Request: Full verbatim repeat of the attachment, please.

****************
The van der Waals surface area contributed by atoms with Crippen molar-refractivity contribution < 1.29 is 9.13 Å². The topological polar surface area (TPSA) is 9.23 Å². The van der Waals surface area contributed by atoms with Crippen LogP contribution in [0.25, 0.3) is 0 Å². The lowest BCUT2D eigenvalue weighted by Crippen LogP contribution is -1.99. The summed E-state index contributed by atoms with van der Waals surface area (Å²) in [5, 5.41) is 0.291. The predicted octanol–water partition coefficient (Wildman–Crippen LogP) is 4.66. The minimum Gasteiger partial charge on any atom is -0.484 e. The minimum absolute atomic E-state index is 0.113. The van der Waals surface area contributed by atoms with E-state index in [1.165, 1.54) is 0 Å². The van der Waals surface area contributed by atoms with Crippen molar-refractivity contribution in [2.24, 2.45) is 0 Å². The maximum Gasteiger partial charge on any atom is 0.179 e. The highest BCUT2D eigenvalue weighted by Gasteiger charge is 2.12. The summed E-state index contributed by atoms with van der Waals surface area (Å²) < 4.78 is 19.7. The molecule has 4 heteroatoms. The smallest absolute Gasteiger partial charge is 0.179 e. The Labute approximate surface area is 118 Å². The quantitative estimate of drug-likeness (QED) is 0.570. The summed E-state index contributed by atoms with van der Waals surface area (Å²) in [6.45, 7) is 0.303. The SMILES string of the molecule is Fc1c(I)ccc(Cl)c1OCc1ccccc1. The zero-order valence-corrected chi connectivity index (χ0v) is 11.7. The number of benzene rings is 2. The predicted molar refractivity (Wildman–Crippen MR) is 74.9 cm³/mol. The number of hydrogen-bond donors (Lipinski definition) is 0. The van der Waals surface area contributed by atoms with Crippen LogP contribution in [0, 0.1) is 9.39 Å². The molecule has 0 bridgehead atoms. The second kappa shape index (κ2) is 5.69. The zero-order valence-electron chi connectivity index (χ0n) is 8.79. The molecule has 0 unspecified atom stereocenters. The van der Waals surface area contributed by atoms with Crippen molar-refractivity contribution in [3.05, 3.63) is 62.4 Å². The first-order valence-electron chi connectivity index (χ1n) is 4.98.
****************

The van der Waals surface area contributed by atoms with Crippen molar-refractivity contribution < 1.29 is 9.13 Å². The topological polar surface area (TPSA) is 9.23 Å². The van der Waals surface area contributed by atoms with Crippen LogP contribution in [0.25, 0.3) is 0 Å². The lowest BCUT2D eigenvalue weighted by Crippen LogP contribution is -1.99. The summed E-state index contributed by atoms with van der Waals surface area (Å²) in [5, 5.41) is 0.291. The predicted octanol–water partition coefficient (Wildman–Crippen LogP) is 4.66. The minimum Gasteiger partial charge on any atom is -0.484 e. The minimum absolute atomic E-state index is 0.113. The van der Waals surface area contributed by atoms with E-state index in [1.165, 1.54) is 0 Å². The van der Waals surface area contributed by atoms with Crippen molar-refractivity contribution in [2.24, 2.45) is 0 Å². The maximum Gasteiger partial charge on any atom is 0.179 e. The highest BCUT2D eigenvalue weighted by Gasteiger charge is 2.12. The summed E-state index contributed by atoms with van der Waals surface area (Å²) < 4.78 is 19.7. The molecule has 4 heteroatoms. The smallest absolute Gasteiger partial charge is 0.179 e. The Labute approximate surface area is 118 Å². The quantitative estimate of drug-likeness (QED) is 0.570. The summed E-state index contributed by atoms with van der Waals surface area (Å²) in [6.45, 7) is 0.303. The SMILES string of the molecule is Fc1c(I)ccc(Cl)c1OCc1ccccc1. The zero-order valence-corrected chi connectivity index (χ0v) is 11.7. The number of benzene rings is 2. The predicted molar refractivity (Wildman–Crippen MR) is 74.9 cm³/mol. The number of hydrogen-bond donors (Lipinski definition) is 0. The van der Waals surface area contributed by atoms with Crippen LogP contribution in [0, 0.1) is 9.39 Å². The molecule has 0 bridgehead atoms. The second kappa shape index (κ2) is 5.69. The zero-order valence-electron chi connectivity index (χ0n) is 8.79. The molecule has 0 unspecified atom stereocenters. The van der Waals surface area contributed by atoms with Crippen molar-refractivity contribution in [3.05, 3.63) is 62.4 Å². The first-order valence-electron chi connectivity index (χ1n) is 4.98.